Bolte was swept to the position of Premier in just 8 short years, defeating John Cain in the 1955 state elections by a large majority. A rift in Cain's Labor Party over trade union influence had caused a swathe of members to split and establish their own party, funneling their second preferences to Bolte's Liberal Party, essentially guaranteeing him victory.

He promised a Government of action and wasted no time on delivering on that promise. Largely regarded as our 'infrastructure premier', he oversaw the development of oil and gas fields in Gippsland, the expansion of power generation in the Latrobe Valley, the construction of the West Gate Bridge, the establishment of Monash and La Trobe universities as well as what was referred to at the time as Melbourne's International "Jetport" at Tullamarine.

His government won re-election an impressive five times under his leadership between 1958 and 1970. In 1972 he made moves to retire with his party ascendant and a chosen successor - Ruper Hamer - in place, his government already poised to continue his legacy, readying for construction on the Melbourne Underground Rail Loop.

Having spent much of his retirement on his rural property in Bamganie he died on the 4th of January 1990, remembered as a true man's man: he enjoyed following the sports he loved, as well as having a drink, a smoke, and a punt. The $75 million dollar Citylink bridge spanning the Yarra River and Docklands precinct was named in his honour, and its 90 metre high silver towers stand in tribute as the gateway to the city from the north.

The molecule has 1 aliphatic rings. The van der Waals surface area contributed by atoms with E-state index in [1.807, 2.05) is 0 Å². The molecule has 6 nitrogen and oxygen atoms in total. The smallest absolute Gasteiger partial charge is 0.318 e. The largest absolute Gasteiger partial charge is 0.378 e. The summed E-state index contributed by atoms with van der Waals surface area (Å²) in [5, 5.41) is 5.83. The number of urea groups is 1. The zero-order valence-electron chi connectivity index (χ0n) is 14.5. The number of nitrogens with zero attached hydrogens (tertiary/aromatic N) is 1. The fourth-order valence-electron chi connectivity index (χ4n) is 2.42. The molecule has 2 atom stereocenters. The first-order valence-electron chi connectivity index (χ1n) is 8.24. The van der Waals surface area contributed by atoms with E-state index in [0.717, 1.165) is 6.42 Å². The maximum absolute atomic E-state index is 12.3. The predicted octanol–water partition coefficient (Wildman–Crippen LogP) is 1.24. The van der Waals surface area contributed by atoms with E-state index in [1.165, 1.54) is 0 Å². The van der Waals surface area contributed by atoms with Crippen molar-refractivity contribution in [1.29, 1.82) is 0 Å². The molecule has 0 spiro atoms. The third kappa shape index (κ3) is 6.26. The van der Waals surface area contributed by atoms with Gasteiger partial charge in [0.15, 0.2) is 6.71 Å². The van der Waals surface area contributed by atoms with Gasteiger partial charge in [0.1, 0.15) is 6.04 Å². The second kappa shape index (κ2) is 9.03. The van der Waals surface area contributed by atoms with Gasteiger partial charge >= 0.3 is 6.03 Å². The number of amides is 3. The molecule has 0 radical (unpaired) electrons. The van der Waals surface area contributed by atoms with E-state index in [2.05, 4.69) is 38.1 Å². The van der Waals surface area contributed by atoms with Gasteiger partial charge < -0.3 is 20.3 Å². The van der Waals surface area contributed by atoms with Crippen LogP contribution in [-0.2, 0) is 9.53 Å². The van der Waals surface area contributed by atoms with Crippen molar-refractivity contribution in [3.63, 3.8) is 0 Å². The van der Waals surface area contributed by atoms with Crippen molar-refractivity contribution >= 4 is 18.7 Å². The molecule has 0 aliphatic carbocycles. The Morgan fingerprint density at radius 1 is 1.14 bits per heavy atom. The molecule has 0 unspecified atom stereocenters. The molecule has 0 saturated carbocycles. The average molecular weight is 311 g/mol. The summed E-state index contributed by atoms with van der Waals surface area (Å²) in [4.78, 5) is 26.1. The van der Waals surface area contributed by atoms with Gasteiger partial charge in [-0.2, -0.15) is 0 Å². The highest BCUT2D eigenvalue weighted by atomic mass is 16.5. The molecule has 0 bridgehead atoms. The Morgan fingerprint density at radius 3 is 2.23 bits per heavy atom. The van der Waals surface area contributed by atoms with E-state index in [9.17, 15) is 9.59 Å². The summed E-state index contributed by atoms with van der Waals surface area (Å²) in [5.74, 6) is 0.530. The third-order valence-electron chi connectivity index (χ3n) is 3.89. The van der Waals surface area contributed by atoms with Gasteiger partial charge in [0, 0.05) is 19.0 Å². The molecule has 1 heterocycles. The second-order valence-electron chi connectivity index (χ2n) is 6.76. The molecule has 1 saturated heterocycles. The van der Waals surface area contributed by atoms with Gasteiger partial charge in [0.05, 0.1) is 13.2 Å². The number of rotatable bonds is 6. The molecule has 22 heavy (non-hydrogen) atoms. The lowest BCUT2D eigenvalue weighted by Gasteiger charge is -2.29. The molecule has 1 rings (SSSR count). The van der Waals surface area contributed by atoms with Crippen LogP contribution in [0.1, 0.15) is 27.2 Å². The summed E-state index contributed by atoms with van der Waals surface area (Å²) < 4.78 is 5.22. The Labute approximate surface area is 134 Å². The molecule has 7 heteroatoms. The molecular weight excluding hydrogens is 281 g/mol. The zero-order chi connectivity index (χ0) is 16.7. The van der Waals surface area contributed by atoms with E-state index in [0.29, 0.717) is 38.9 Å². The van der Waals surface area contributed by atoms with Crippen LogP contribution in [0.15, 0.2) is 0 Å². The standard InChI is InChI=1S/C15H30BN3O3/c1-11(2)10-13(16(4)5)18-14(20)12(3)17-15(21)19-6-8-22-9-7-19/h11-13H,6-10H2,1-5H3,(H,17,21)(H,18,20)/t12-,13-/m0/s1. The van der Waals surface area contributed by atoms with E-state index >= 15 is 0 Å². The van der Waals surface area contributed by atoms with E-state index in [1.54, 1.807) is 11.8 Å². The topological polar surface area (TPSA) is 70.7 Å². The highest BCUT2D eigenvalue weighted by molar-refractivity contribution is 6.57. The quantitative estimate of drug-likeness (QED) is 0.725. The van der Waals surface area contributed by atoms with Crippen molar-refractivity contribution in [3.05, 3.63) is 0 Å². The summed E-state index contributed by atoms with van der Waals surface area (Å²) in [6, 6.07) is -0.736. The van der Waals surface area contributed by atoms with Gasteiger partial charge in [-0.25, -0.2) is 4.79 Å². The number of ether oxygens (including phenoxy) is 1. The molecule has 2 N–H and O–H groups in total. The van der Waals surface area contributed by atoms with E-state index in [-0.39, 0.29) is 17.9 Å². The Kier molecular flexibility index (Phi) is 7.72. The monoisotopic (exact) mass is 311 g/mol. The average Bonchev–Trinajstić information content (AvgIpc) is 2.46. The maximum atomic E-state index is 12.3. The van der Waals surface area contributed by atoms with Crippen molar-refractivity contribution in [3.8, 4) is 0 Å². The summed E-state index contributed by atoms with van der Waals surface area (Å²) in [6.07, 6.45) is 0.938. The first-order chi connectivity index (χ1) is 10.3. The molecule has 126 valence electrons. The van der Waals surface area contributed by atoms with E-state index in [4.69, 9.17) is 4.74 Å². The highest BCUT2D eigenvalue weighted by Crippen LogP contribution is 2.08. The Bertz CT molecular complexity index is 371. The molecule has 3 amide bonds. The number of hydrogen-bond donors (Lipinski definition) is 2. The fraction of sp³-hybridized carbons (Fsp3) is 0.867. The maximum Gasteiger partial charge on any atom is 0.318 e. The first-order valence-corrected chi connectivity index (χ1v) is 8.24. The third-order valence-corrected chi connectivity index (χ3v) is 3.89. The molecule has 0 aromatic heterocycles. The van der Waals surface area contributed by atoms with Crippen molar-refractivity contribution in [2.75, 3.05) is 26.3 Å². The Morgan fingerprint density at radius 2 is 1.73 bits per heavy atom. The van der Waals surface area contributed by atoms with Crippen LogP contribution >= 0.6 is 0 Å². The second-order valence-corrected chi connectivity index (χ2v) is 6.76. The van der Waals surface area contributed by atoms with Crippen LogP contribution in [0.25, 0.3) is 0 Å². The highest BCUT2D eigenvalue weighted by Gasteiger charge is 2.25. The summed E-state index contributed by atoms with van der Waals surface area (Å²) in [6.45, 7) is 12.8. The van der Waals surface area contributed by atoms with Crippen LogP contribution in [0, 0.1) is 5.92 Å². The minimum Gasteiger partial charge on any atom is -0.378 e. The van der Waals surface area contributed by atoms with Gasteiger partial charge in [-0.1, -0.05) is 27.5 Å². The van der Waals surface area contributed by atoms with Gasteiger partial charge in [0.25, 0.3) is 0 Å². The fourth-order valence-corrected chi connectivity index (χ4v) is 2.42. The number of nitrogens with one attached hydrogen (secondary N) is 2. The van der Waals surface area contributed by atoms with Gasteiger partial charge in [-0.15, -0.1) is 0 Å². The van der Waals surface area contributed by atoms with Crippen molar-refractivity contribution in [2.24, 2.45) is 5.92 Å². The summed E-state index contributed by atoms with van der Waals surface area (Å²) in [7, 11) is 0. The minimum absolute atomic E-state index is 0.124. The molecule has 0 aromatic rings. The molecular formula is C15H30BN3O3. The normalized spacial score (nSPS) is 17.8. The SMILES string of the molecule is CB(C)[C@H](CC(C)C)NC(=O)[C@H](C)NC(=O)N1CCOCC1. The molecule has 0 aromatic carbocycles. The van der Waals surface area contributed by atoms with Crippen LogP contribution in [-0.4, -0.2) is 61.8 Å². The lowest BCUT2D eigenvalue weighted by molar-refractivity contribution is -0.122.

This is a re-edit of a shot of the Bolte Bridge taken on the +Melbourne Photowalkers Footscray Road photowalk last winter. I have processed it using Adobe Camera Raw to enhance the punchy colours reflected in the water.
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Each to his own +Mik Youtee​, cheers anyway! 
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Victory & Defeat
The Kingdom of Thailand is a rarity in south-east Asia, standing alone as the only country to remain untouched by the tentacles of empirical rule. Despite being flanked variously by British, French and Japanese forces for much of the past few centuries, the rule of a succession of ferociously nationalistic monarchs has seen it remain a formidable opponent against a relentless series of opportunistic land grabs and political manoeuvrings.